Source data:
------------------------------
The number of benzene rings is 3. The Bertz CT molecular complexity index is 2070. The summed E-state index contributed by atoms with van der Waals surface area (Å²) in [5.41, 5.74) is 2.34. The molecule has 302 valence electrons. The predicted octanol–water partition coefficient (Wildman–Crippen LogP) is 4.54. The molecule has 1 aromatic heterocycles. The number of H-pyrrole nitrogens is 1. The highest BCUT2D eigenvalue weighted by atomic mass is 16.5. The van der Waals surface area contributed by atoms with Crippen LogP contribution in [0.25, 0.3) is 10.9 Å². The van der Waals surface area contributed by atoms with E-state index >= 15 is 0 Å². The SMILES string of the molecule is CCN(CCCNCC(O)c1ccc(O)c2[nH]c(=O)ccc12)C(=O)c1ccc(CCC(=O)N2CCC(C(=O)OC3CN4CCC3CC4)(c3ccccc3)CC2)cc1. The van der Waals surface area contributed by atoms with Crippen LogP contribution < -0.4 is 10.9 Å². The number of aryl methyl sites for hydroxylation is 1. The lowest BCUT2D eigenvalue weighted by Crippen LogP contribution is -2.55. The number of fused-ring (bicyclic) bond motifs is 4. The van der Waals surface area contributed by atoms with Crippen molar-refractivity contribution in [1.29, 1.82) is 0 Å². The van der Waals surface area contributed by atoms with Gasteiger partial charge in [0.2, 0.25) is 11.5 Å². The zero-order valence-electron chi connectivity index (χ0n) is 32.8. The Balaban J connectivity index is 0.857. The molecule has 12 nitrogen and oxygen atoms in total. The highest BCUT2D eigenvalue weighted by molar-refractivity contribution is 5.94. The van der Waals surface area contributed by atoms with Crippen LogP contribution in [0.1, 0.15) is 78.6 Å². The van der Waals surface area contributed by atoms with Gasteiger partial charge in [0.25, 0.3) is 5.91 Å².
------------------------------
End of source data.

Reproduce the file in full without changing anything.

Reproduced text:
The number of benzene rings is 3. The Bertz CT molecular complexity index is 2070. The summed E-state index contributed by atoms with van der Waals surface area (Å²) in [5.41, 5.74) is 2.34. The molecule has 302 valence electrons. The predicted octanol–water partition coefficient (Wildman–Crippen LogP) is 4.54. The molecule has 1 aromatic heterocycles. The number of H-pyrrole nitrogens is 1. The highest BCUT2D eigenvalue weighted by atomic mass is 16.5. The van der Waals surface area contributed by atoms with Crippen LogP contribution in [0.25, 0.3) is 10.9 Å². The van der Waals surface area contributed by atoms with E-state index >= 15 is 0 Å². The SMILES string of the molecule is CCN(CCCNCC(O)c1ccc(O)c2[nH]c(=O)ccc12)C(=O)c1ccc(CCC(=O)N2CCC(C(=O)OC3CN4CCC3CC4)(c3ccccc3)CC2)cc1. The van der Waals surface area contributed by atoms with Crippen LogP contribution < -0.4 is 10.9 Å². The number of aryl methyl sites for hydroxylation is 1. The lowest BCUT2D eigenvalue weighted by Crippen LogP contribution is -2.55. The number of fused-ring (bicyclic) bond motifs is 4. The van der Waals surface area contributed by atoms with Crippen molar-refractivity contribution in [1.29, 1.82) is 0 Å². The van der Waals surface area contributed by atoms with Gasteiger partial charge in [0.2, 0.25) is 11.5 Å². The zero-order valence-electron chi connectivity index (χ0n) is 32.8. The Balaban J connectivity index is 0.857. The molecule has 12 nitrogen and oxygen atoms in total. The highest BCUT2D eigenvalue weighted by molar-refractivity contribution is 5.94. The van der Waals surface area contributed by atoms with Crippen LogP contribution in [0.1, 0.15) is 78.6 Å². The van der Waals surface area contributed by atoms with Gasteiger partial charge in [0.25, 0.3) is 5.91 Å².